When God created man, He made the human body and its internal systems incredibly complex. The more doctors and scientists study the brain, the more amazing connections (synapses) and development details they find. Here is an excerpt from an article on the teenage brain and how it differs from adults. In the past, it was believed the brain was fully developed by 8-12 years, but now it appears that it isn’t fully formed until the age of 24-25.
Teenagers experience a wealth of growth in synapses during adolescence. The brain starts pruning away the synapses that it doesn’t need in order to make the remaining ones much more efficient in communicating. In teenagers, it seems that this process starts in the back of the brain and moves forward, so that the prefrontal cortex, that vital center of control, is the last to be trimmed. As such, the prefrontal cortex is a little immature in teenagers as compared to adults; it may not fully develop until your mid-20s [source: Kotulak] An area of the teenager’s brain that is fairly well-developed early on, though, is the nucleus accumbens, or the area of the brain that seeks pleasure and reward. In imaging studies that compared brain activity when the subject received a small, medium or large reward, teenagers exhibited exaggerated responses to medium and large rewards compared to children and adults [source: Powell]. When presented with a small reward, the teenagers’ brains hardly fired at all in comparison to adults and children. http://science.howstuffworks.com/life/teenage-brain1.htm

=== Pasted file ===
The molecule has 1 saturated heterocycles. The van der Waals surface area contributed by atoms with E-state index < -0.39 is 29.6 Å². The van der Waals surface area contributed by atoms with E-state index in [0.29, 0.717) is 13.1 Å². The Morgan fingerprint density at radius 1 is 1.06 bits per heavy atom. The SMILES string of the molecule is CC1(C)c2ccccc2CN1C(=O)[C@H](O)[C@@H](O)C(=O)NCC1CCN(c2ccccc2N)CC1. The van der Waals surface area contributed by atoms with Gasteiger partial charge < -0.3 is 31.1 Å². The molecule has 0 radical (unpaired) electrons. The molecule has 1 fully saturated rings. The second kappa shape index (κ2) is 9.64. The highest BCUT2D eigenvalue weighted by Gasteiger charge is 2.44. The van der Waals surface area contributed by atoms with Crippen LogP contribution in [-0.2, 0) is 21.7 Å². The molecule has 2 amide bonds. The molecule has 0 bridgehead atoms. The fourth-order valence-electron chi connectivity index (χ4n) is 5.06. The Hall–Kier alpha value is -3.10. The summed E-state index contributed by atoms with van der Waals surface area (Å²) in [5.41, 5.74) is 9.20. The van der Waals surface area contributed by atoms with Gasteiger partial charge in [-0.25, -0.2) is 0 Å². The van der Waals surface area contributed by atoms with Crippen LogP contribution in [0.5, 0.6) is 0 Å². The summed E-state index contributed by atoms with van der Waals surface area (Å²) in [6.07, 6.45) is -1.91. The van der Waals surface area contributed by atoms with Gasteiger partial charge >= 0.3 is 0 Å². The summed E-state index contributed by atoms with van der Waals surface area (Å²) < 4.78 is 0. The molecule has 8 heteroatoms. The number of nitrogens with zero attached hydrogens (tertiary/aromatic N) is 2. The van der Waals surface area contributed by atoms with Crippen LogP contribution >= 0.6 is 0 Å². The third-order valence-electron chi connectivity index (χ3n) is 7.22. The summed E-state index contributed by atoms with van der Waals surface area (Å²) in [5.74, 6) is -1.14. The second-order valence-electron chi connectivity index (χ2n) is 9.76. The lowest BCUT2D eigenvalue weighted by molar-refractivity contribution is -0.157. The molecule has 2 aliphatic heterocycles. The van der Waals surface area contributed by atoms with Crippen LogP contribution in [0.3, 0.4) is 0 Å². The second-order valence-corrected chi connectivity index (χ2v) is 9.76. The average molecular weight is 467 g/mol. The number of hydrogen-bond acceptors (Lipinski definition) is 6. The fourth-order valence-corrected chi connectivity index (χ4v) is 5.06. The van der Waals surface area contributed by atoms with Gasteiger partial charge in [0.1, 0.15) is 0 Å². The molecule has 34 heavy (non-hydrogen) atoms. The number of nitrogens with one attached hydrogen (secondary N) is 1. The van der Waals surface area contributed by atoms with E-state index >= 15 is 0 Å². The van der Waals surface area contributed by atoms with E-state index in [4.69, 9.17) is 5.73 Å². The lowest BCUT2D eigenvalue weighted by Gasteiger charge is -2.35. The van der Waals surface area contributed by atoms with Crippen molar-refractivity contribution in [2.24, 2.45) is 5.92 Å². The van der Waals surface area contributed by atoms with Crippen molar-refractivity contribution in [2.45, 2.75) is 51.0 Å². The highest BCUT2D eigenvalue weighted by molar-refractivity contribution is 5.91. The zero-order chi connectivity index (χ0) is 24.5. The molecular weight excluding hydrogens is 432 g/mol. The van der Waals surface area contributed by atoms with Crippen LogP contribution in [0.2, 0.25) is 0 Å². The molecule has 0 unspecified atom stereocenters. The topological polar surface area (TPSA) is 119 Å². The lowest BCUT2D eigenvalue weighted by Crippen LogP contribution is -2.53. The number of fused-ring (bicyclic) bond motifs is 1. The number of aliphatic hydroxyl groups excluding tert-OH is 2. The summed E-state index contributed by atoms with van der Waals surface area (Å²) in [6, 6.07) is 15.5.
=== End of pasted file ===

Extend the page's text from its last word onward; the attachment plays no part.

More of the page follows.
These are not excuses for bad behavior, but possibly a glimpse into why our teens just don’t see things the way parents do. The development of skills like planning, organizing, prioritizing, judging consequences, and self-control are all still to come. Show grace and help your teenager learn to walk through their decisions rather than blasting them for what we interpret as simply not thinking.
“I praise You, for I am fearfully and wonderfully made. Wonderful are Your works; my soul knows it very well.”
Psalm 129:14 (ESV)
I’m praying with you and for you. Please let me know how I can serve you and your family.